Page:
In this image taken from NASA Television, SpaceX's swanky new crew capsule undocks from the International Space Station, left, Friday, March 8, 2019. The capsule undocked and is headed toward an old-fashioned splashdown. The Dragon capsule pulled away from the orbiting lab early Friday, a test dummy named Ripley its lone occupant. (NASA TV via AP)
In this image taken from NASA Television, SpaceX's swanky new crew capsule undocks from the International Space Station Friday, March 8, 2019. The capsule undocked and is headed toward an old-fashioned splashdown. The Dragon capsule pulled away from the orbiting lab early Friday, a test dummy named Ripley its lone occupant. (NASA TV via AP)
In this photo provided by NASA, the SpaceX Crew Dragon is pictured about 20 meters (66 feet) away from the International Space Station’s Harmony module, Sunday, March 3, 2019. SpaceX's new crew capsule arrived at the International Space Station on Sunday, acing its second milestone in just over a day. (NASA via AP)
In this photo provided by SpaceX, the SpaceX team in Hawthorne, Calif., watches as the SpaceX Crew Dragon docks with the International Space Station’s Harmony module, Sunday, March 3, 2019. SpaceX's new crew capsule arrived at the International Space Station on Sunday, acing its second milestone in just over a day. (NASA via AP)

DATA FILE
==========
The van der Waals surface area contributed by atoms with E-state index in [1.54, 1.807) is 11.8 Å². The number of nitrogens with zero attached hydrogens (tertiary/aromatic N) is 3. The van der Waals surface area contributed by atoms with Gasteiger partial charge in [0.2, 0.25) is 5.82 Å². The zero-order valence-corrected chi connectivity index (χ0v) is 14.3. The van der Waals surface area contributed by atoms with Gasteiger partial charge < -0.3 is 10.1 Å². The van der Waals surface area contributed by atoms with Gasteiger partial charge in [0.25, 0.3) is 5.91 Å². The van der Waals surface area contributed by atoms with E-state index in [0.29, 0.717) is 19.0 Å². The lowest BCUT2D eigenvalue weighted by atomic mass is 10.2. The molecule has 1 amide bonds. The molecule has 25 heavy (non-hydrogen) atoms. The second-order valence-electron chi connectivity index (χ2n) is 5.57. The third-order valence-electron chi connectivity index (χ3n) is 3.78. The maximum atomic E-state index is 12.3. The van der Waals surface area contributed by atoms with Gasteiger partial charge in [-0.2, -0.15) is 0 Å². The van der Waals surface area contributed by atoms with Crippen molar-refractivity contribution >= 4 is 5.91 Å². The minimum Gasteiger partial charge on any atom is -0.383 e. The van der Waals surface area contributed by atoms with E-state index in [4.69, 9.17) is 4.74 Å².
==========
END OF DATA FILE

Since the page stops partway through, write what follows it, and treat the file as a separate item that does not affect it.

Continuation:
This Dec. 6, 2018 image made available by NASA shows the InSight lander. The scene was assembled from 11 photos taken using its robotic arm. The two white stalks between the center and the solar panels are weather sensors. Starting Tuesday, Feb. 19, 2019, NASA’s Jet Propulsion Laboratory is posting the high and low temperatures online, along with wind speed and atmospheric pressure from the InSight lander. (NASA via AP)
This Jan. 1, 2019 photo made available by NASA on Friday, Feb. 22, 2019 shows the Kuiper belt object Ultima Thule photographed by the New Horizons spacecraft, minutes before its closest approach. (NASA/Johns Hopkins Applied Physics Laboratory/Southwest Research Institute, National Optical Astronomy Observatory via AP)